Coalition of Franchisee Associations

May 29, 2024

McDonald's Didn't Have to be the Poster Child for Inflation

Today's open letter on McDonald's pricing and the attached infographic are well done but long overdue. I was originally going to claim the $18 meal deal had been in the public eye for a few months, but then I did a search. It first showed up on social media in July of last year!

Since these myths were allowed to fester it seems every media report on inflation has mentioned prices at McDonald's. This could have been squelched with a more modest version of today's release - maybe last fall.

Remember when McDonald's Corp. had something of a "quick response" team to deal with such misreporting? If there is still such a team, they must have been off attending a ESG or DEI workshop.

Your "Royalties" at work.


Anonymous said...

They fired their quick response team along with any communications people who had any experience whatsoever.

Anonymous said...

At least the "quick response team" didn't decide to jump right into the pro-Hamas protest controversies. I'm sure Chris K lay twitching in bed controlling himself . Some adult in the room must have taken away is Twitter (excuse me, X) editorial control.

Anonymous said...

The layoffs neutered the entire corporation. Only the stock price matters.

Anonymous said...

Why arent there stories about Starbucks $9.00 cup of coffee?????

Anonymous said...

"Why arent there stories about Starbucks $9.00 cup of coffee?????"

Probably because everyone knows that SBUX doesn't care about its customers, its employees or society beyond the maximum amount of cash it can extract from all of them. It sells the logo to sheeple who think it is a status symbol as opposed to say, a MCD or Dunkin logo on the logo on the cup for a reasonable price.

People expect value and care for the family that buys Happy Meals for they kids in exchange for their business. SBUX never cared to create that expectation in the public. They cater to the most craven of impulses in society because those are the company's own core values.

The media, many of whose members share these "values," willingly expects to get taken advantage of by SBUX.

Many members of the media believe to the core that they are better than you are and know better what is good for you than you do for yourself. You can feel the sneer and smaram in the tone of their writing about common people and the McDOoalds products that they buy. They believe that they are too good to eat the same food and that you shouldn't either. You should give your $$$ to SBUX instead, like they do.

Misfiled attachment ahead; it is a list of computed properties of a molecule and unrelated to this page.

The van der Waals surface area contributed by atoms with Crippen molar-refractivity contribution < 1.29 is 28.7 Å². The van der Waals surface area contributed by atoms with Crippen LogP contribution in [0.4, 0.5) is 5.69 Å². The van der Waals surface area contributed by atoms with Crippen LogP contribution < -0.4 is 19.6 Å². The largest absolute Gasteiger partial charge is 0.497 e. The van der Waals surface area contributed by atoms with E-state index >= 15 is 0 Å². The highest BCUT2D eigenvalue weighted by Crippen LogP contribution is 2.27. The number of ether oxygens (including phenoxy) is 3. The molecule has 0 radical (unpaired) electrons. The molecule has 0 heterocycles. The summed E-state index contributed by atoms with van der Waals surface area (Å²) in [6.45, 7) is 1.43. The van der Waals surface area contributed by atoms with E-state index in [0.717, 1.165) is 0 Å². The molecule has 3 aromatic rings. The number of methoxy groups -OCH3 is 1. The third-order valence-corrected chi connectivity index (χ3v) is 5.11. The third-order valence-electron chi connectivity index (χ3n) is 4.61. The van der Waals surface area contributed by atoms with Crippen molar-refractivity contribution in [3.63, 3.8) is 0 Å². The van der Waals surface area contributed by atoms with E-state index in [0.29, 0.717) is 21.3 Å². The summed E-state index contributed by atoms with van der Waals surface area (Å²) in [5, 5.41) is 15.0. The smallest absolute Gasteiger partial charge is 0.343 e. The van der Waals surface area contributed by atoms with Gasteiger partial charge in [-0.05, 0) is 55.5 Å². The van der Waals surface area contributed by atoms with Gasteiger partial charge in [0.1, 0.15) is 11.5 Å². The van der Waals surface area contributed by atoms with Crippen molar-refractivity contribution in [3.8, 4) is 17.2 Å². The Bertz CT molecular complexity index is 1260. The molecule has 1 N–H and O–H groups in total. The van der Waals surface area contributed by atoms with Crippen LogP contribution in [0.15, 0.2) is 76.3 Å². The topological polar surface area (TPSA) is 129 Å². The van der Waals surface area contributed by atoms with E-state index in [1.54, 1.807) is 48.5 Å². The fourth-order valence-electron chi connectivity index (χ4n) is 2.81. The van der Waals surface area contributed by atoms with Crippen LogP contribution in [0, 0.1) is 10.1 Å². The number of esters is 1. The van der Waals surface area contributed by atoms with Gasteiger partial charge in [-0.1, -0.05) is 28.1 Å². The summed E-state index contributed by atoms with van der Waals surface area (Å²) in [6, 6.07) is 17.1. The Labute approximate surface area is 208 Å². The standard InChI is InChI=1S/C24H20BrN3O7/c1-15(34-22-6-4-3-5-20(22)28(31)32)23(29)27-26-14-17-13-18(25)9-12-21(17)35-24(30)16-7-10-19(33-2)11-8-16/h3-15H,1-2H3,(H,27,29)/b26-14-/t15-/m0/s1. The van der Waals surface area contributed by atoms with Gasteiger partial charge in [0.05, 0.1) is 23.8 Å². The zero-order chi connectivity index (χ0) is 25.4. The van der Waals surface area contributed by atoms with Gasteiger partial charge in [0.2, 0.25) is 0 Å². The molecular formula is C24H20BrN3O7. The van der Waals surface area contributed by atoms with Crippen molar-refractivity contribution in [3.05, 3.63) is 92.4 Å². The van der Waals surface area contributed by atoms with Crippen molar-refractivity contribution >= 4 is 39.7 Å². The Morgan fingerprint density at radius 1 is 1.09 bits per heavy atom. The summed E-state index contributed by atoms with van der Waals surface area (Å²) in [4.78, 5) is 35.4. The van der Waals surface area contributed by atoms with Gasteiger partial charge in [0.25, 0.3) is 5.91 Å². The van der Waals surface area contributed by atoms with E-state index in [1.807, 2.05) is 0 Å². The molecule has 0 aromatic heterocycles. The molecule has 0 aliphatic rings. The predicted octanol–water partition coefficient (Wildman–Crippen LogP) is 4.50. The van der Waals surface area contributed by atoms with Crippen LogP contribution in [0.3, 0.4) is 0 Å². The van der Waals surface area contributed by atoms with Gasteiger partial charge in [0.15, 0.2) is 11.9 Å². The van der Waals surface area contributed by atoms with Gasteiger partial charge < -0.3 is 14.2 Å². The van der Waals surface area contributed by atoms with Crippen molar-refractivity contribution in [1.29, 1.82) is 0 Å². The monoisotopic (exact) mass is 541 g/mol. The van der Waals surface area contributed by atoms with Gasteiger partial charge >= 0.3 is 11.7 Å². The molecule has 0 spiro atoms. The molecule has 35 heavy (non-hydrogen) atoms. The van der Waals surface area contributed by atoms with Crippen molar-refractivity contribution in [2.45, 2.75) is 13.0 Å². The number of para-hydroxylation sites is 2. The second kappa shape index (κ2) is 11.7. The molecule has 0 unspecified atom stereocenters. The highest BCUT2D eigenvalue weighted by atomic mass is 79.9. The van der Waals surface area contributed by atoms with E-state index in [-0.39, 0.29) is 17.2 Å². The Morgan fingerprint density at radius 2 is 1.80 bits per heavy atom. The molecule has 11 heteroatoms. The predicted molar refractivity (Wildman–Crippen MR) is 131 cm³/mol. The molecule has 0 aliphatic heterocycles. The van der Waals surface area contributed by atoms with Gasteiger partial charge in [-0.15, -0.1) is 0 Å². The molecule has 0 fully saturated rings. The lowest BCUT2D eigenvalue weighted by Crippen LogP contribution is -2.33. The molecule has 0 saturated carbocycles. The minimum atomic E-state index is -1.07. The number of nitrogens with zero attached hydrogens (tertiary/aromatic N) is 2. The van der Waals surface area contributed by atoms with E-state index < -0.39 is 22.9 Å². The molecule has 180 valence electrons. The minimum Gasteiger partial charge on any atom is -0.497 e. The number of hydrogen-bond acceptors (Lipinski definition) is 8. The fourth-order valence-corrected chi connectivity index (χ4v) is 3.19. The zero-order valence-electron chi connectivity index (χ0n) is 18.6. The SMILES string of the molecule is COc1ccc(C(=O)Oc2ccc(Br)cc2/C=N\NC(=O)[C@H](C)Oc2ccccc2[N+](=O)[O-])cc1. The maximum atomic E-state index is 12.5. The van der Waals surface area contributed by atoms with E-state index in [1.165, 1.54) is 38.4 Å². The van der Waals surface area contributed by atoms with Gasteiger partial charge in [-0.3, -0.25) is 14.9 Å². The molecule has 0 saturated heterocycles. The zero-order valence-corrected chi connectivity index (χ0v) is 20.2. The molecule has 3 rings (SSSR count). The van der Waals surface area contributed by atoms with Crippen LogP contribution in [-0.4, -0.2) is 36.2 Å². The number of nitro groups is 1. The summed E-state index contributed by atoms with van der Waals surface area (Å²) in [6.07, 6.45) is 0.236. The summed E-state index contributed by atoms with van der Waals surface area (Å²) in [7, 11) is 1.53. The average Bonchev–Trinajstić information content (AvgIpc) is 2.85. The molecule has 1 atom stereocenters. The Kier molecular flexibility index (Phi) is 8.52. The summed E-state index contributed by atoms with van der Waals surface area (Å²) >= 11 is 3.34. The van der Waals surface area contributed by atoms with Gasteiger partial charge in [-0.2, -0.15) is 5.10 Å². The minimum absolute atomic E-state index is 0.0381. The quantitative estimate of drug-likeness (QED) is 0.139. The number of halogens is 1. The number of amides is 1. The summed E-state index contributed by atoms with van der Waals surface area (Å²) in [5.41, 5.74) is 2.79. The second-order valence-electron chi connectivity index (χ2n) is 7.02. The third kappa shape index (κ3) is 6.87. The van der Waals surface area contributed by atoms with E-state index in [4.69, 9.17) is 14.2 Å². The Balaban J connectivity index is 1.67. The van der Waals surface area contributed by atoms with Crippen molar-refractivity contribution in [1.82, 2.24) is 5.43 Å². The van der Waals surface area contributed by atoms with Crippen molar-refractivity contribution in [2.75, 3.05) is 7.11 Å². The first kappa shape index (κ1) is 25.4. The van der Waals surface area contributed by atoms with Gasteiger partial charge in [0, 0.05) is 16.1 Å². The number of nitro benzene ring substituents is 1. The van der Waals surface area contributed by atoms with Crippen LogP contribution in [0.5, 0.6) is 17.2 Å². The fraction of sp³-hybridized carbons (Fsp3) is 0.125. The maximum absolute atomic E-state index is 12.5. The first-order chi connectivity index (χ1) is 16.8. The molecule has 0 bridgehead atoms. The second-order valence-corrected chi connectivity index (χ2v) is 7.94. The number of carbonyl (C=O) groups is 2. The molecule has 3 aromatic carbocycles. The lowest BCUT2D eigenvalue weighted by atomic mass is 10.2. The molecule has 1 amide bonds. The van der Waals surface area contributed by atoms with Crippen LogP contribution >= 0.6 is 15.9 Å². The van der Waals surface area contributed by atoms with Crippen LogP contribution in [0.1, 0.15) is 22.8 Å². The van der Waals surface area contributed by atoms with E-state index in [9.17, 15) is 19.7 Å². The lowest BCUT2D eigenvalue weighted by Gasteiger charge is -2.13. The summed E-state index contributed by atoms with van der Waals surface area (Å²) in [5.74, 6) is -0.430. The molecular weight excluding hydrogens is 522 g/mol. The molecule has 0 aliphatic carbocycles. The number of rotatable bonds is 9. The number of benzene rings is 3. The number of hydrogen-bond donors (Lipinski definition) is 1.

That's why.

Richard Adams said...

Many in the media feel their role is to “change the world.” Howard Schultz has tried to do the same with the Starbucks brand, and the damage that’s done is starting to show. However, Starbucks and Schultz will still get positive press coverage because members of the media still admire their socialist corporate mission.

Anonymous said...

AT least Schultz knew that the PR was all BS, he was interested in profit and hid that behind the BS. The media bought it despite the quarterly reports and rampant capitalist growth.

When Schultz left, the remaining corporate lackeys forgot that it was really about the money and the social messaging was just supposed to be marketing. The employee "partners" eventually figured it out; that's why they formed unions-they wanted to get theirs, too.

The media remains clueless.

Richard Adams said...

Clueless?” Your expectations might be too high. The media will never cover a company as deeply as we wish. First, the reporters don’t have the expertise. How many reporters have experience in business or self-employment? Essentially zero. That’s just not part of their career path. They get out of school, work for a few small publications, and then might end up with a significant company. Secondly, they will cover multiple companies or industries. Some years back, I did a lot of work with an important publication, the kind you’d think would or could go in-depth. The very capable and experienced reporter was responsible for covering the entire restaurant industry and the entire grocery business. In other words, all food.

The days of “investigative reporters” are over. I think destroyed by the speed of the internet.

If you want to influence a company, you do what McDonald’s franchisees have done: Form an active group, make and implement your plan, and then slowly bring in the press. You can’t just tease a publication with superficial information and then wait for them to do the work.

Without a lot of inside help, the media remains clueless.

Anonymous said...

Inside help is the key! NOA was completely necessary and if any O/Os do not belong they need their heads examined.

No one is going help you but you, arm in arm with your fellow franchise owners.